About five percent of New Zealand children are affected by some form of speech disorder. Dr McNeill’s project has received $300,000 from a Marsden Fund fast start research grant for excellent early career researchers.

ENDS

© Scoop Media

 
 
 
 
 
Culture Headlines | Health Headlines | Education Headlines

 

Cyclists Net First NZ Gold

New Zealand won a gold meal and two bronzes on the first day of the Commonwealth Games. There was joy and heartbreak in an incredibly full day of sport. Here's how the New Zealanders fared. More>>

Cap Bocage: Anti-Mining Campaign Doco Debuts At NZ Film Festival

Playing at this year’s New Zealand International Film Festival, Cap Bocage is a close-up exploration of the forces that came into play when environmental issues and indigenous rights became intertwined in New Caledonia ... More>>

Film Fest:

More Film:

Sharon Ellis Review: A View From The Bridge

Arthur Miller’s A View From the Bridge is Circa’s latest big production, it opened on Saturday 19 July and it is a stunning triumph. More>>

Māori Language Week: He Karanga Kia Kaha Ake Te Tīhau Ki Te Reo Māori

The Māori Language Commission wishes to see social media swamped with Māori language tweets and messages for Te Wiki o te Reo Māori using the hashtag #tekupu. More>>

ALSO:

Book Vote: Kiwis Prefer Young Adult & Classics

To compile their Top 100 List for 2014, Whitcoulls again asked New Zealanders to vote for their favourite books and authors. And while classic novels continue to appeal to Kiwi readers, 2014 marks a significant new trend – the increasing popularity of novels for young adults. More>>

ALSO:

Five NZ Cities: Bill Bailey Back To The Southern Hemisphere

The gap between how we imagine our lives to be and how they really are is the subject of Bill’s new show Limboland. With his trademark intelligence and sharp wit, he tells tales of finding himself in this halfway place. More>>

Scoop Review Of Books: Book Television Is Coming

Carole Beu of The Women’s Bookshop in Auckland, Graham Beattie of The Book Blog and producer Deb Faith of FaceTV have raised enough money via crowd funding at Boosted – just under $7,000 so far – for 12 episodes, which begin production in September, and will be on screen later that month. More>>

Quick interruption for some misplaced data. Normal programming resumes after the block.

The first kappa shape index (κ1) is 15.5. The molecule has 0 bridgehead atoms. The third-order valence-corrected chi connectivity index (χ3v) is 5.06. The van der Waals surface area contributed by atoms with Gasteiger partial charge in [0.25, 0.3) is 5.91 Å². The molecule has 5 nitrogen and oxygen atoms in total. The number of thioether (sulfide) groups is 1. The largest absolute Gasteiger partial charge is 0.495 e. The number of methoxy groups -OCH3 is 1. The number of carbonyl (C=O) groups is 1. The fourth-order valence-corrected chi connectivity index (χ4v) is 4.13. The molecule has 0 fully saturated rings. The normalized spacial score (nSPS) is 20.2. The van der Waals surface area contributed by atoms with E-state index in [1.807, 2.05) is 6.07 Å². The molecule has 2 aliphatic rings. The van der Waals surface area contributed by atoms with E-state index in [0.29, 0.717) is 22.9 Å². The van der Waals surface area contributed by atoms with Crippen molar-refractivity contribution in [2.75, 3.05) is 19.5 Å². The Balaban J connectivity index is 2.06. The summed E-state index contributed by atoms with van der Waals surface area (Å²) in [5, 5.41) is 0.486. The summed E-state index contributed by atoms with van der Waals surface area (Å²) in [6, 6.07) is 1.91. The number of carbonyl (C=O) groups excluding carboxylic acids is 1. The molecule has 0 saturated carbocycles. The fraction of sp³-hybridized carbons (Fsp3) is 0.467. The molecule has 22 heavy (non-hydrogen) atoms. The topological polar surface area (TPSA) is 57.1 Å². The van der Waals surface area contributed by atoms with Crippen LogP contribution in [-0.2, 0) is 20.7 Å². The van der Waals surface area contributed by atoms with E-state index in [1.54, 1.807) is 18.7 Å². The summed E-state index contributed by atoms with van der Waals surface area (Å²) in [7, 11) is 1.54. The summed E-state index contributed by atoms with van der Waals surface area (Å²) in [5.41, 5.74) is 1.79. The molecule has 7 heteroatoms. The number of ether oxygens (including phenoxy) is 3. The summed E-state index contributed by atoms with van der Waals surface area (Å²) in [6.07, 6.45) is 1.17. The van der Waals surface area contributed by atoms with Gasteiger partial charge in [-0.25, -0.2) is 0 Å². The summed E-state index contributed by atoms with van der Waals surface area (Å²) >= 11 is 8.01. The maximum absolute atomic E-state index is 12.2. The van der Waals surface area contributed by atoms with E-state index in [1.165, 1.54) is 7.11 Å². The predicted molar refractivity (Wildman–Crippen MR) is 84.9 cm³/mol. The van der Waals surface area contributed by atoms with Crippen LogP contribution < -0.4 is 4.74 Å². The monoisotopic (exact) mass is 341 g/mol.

Electric Sheep: Light Nelson Exceeds All Expectations

Light Nelson exceeded all expectations drawing over 40,000 people over two nights to the Queens Gardens and surrounds. The event, with over 40 installations from local and national artists, is in its second year, and organisers were hoping they’d top last year’s crowd of 16,000. More>>

MacGyver: Richard Dean Anderson To Attend Armageddon This October

New Zealand’s biggest pulp-culture event, the Armageddon Expo is proud to announce the world’s most recognised DIY action hero will be attending the Auckland event at the ASB Showgrounds from October 24th to 27th. More>>

ALSO:

Barbershop Gold: Māori Party Singing Praises Of The Musical Island Boys

The Maori Party has congratulated four young men on a mission, who in 2002 took up barbershop singing at Tawa College, and tonight took out the Gold Medal in the 2014 International Barbershop Harmony Society competitions in Las Vegas. More>>

ALSO:

Get More From Scoop

 
 

LATEST HEADLINES

 
 
 
 
Education
Search Scoop  
 
 
Powered by Vodafone
NZ independent news